Triggering cancer cells to become normal cells – how stem cell therapies can provide new ways to stop tumors from spreading or growing back
How cells become cancerous is a process researchers are still trying to fully understand. Generally, normal cells grow and multiply through controlled cell division, where old and damaged cells are replaced after they die by new cells. Sometimes this process stops working, leading cells to start growing uncontrollably and develop into a tumor.
Traditionally, cancer treatments like chemotherapy, immunotherapy, radiation and surgery focus on killing cancer cells. Another type of treatment using stem cells called differentiation therapy, however, focuses on persuading cancer cells to become normal cells.
We areresearchers who study how stem cells, or immature cells that can develop into different types of cells, behave in states of health and disease. We believe that stem cells can provide potential treatments for cancer of all types in many different ways.
How do stem cells contribute to cancer?
Stem cells are unspecialized cells, meaning they can eventually become any one of the various types of cells that make up different parts of the body. They can replenish cells in the skin, bone, blood and other organs during development, and regenerate and repair tissues when they’re damaged.
There are different types of stem cells. Embryonic stem cells are the first cells that initially form after a sperm fertilizes an egg, and can give rise to all other cell types in the human body. Adult stem cells are more mature, meaning they can replace damaged cells only in one type of organ and have a limited ability to multiply. Researchers can reprogram adult stem cells, or differentiated cells, in the lab to act like embryonic stem cells.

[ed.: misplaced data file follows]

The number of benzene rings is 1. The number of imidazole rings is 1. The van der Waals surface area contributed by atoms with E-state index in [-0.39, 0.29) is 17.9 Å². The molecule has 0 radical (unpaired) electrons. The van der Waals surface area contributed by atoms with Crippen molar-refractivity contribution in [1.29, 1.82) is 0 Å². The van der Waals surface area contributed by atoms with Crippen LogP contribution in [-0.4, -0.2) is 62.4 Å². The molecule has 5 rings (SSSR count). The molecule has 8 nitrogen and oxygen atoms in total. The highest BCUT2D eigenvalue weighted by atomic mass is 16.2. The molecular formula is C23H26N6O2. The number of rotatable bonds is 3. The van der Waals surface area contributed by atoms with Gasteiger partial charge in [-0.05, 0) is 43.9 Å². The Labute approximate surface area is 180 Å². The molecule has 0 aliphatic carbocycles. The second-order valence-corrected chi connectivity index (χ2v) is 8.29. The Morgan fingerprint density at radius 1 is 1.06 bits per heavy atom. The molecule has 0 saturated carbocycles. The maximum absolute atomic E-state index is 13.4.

Because stem cells can survive longer than regular cells, they have a much higher probability of accumulating genetic mutations that can result in loss of control over their growth and ability to regenerate. This is why many tumors harbor a small subpopulation of cells that function like stem cells. These so-called cancer stem cells are thought to be responsible at least in part for cancer initiation, progression, metastasis, recurrence and treatment resistance.
What is differentiation therapy?
Accumulating evidence is also showing that cancer stem cells can differentiate into multiple cell types, including noncancerous cells. Researchers are taking advantage of this fact through a type of treatment called differentiation therapy.
The concept of differentiation therapy originated from scientists observing that hormones and cytokines, which are proteins that play a key role in cell communication, can stimulate stem cells to mature and lose their ability to regenerate. It followed that forcing cancer stem cells to differentiate into more mature cells could subsequently stop them from multiplying uncontrollably, making them become normal cells.